I am not primarily concerned here with arguing for or against the validity of diagnoses in individual cases. Although important in the clinical day-to-day, this line of questioning employed to analyze the emergence of clinical phenomena tends to reproduce the neoliberal paradigm of individualizing collective issues and predicaments that are born in wider social and political space. The inflationary use of diagnoses to create identities is a collective symptom of our current political, cultural, and economic moment.
This clinical phenomenon is a response to the shattering of cultural and social structures as organizing agents of individual lives, which leads to a need to rigidly define the self in terms of identity. The active destruction of large organizations like labor unions and churches, and the weakening of that core structuring entity, the nuclear family, might have been necessary to dismantle their perceived authoritarian power over the life choices of the individual. Yet this decrease in stable structures external to the individual has come at a high price. All responsibility to develop the self in its many confusing and conflicting dimensions now falls to the individual, who increasingly seems to look for a way to meet the challenge by clinging to prefabricated identities. Moreover, certain identities—for example, ADHD—come with the added benefit of offering some respite from the high functionality demanded by our current economy. In late-stage capitalism, there is little space for imperfections. The harsh demand to optimize every aspect of the self seems to be held in check only by the authoritative power of psychiatric diagnosis, offering a legitimized excuse to be less-than-perfectly functioning.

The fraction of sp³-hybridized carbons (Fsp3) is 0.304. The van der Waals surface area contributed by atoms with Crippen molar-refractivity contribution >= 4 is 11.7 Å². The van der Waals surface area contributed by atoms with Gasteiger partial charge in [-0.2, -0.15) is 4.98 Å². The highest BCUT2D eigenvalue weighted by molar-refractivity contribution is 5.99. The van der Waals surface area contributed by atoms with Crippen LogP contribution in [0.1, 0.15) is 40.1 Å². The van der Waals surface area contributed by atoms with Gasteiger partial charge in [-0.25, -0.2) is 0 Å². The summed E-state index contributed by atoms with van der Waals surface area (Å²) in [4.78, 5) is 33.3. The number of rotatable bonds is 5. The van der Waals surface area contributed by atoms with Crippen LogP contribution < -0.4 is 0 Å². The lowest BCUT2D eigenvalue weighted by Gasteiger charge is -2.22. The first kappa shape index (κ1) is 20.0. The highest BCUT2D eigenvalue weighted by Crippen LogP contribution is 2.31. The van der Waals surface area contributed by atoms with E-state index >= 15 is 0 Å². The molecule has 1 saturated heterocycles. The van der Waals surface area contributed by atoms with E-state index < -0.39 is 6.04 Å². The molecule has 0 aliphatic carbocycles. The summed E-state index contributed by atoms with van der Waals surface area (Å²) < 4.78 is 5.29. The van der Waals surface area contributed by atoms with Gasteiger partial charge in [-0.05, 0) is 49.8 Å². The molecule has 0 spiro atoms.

On the individual level, people present their personhood, their self, as unified—if necessary, with a psychiatric diagnosis to account for any supposed failure of imperfect functioning—instead of as an entity with multiple parts that are in conflict with each other. In a corresponding development, our collective understanding of the nation state has shifted: what used to be a locus of highly conflictual democratic struggle for compromises is now commonly understood as a post-political enterprise run by experts who make the necessary cuts to keep business running smoothly. In individual psychic functioning as well as on the political level, the surface presentation of non-conflictual functioning seems to serve the purpose of masking a profound dilemma: there is conflict and complexity at the core of both entities that need containing structures to allow for them to be worked through, elaborated, and brought to a livable compromise.
Psychoanalysis has been concerned since its inception with the conflicting internal forces that drive people to follow or disavow their desires and wishes, oftentimes unknown to themselves. Psychoanalytic treatment, at its best, is a radically open process with no outcome defined in advance. This process values a person´s defensive structure, the ways in which people keep from themselves their own excessive or destructive desires, while at the same time trying to dismantle the defenses enough to make the disavowed desires more accessible to conscious deliberation. Because the unconscious, the central focus of psychoanalytic treatment, is defined by its inherent unknowability, the process of analyzing its derivatives (dreams, slips of the tongue, and the general awkwardness of everyday life) is necessarily interminable. From a psychoanalytic perspective, symptoms like gender dysphoria and attention deficit or impulsivity are always overdetermined and point to latent wishes and anxieties that await further elaboration. The idea of an unconscious complicates the concept of identity to the point of absurdity. If my symptoms—which psychoanalysis sees not as physical or psychological malfunctions, but as ubiquitous compromises between the drive to live out our desires at the same time as defending against them—are always covering for a huge and messy and at least partly unconscious underbelly of conflicting wishes, how can I in good faith attach a reified label like trans or ADHD to them? Psychiatric diagnosis limits complexity in order to arrive at clinically manageable and understandable entities. It is called upon in this day and age exactly for that limiting function.